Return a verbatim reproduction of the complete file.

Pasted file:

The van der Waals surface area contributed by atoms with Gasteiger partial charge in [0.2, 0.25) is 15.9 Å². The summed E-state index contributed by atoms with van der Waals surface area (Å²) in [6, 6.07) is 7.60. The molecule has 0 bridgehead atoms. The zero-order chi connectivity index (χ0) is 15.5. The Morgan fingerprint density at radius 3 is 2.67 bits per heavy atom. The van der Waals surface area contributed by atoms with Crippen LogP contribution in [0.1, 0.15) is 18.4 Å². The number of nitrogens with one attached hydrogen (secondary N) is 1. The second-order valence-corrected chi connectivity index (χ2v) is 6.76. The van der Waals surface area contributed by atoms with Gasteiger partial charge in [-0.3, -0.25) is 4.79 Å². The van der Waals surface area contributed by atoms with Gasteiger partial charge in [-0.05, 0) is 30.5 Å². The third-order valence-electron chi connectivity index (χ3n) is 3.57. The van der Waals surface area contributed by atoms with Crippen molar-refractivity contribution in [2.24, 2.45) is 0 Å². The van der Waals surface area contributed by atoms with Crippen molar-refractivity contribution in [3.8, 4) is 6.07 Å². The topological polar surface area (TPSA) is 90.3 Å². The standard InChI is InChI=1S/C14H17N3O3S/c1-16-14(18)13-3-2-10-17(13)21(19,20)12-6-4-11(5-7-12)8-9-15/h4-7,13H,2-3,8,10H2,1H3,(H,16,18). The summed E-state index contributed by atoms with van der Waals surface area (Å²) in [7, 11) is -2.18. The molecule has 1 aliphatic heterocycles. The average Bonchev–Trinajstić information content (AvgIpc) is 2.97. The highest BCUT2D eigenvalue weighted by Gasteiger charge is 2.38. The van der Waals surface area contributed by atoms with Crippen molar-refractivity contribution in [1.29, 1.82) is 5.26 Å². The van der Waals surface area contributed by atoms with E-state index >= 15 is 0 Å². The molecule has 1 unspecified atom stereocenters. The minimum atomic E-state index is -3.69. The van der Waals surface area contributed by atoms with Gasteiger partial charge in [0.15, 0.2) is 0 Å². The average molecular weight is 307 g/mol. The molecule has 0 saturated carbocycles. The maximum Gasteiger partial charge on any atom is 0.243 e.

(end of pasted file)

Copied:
The van der Waals surface area contributed by atoms with Gasteiger partial charge in [0.2, 0.25) is 15.9 Å². The summed E-state index contributed by atoms with van der Waals surface area (Å²) in [6, 6.07) is 7.60. The molecule has 0 bridgehead atoms. The zero-order chi connectivity index (χ0) is 15.5. The Morgan fingerprint density at radius 3 is 2.67 bits per heavy atom. The van der Waals surface area contributed by atoms with Crippen LogP contribution in [0.1, 0.15) is 18.4 Å². The number of nitrogens with one attached hydrogen (secondary N) is 1. The second-order valence-corrected chi connectivity index (χ2v) is 6.76. The van der Waals surface area contributed by atoms with Gasteiger partial charge in [-0.3, -0.25) is 4.79 Å². The van der Waals surface area contributed by atoms with Gasteiger partial charge in [-0.05, 0) is 30.5 Å². The third-order valence-electron chi connectivity index (χ3n) is 3.57. The van der Waals surface area contributed by atoms with Crippen molar-refractivity contribution in [2.24, 2.45) is 0 Å². The van der Waals surface area contributed by atoms with Crippen molar-refractivity contribution in [3.8, 4) is 6.07 Å². The topological polar surface area (TPSA) is 90.3 Å². The standard InChI is InChI=1S/C14H17N3O3S/c1-16-14(18)13-3-2-10-17(13)21(19,20)12-6-4-11(5-7-12)8-9-15/h4-7,13H,2-3,8,10H2,1H3,(H,16,18). The summed E-state index contributed by atoms with van der Waals surface area (Å²) in [7, 11) is -2.18. The molecule has 1 aliphatic heterocycles. The average Bonchev–Trinajstić information content (AvgIpc) is 2.97. The highest BCUT2D eigenvalue weighted by Gasteiger charge is 2.38. The van der Waals surface area contributed by atoms with Crippen molar-refractivity contribution in [1.29, 1.82) is 5.26 Å². The van der Waals surface area contributed by atoms with E-state index >= 15 is 0 Å². The molecule has 1 unspecified atom stereocenters. The minimum atomic E-state index is -3.69. The van der Waals surface area contributed by atoms with Gasteiger partial charge in [0.15, 0.2) is 0 Å². The average molecular weight is 307 g/mol. The molecule has 0 saturated carbocycles. The maximum Gasteiger partial charge on any atom is 0.243 e.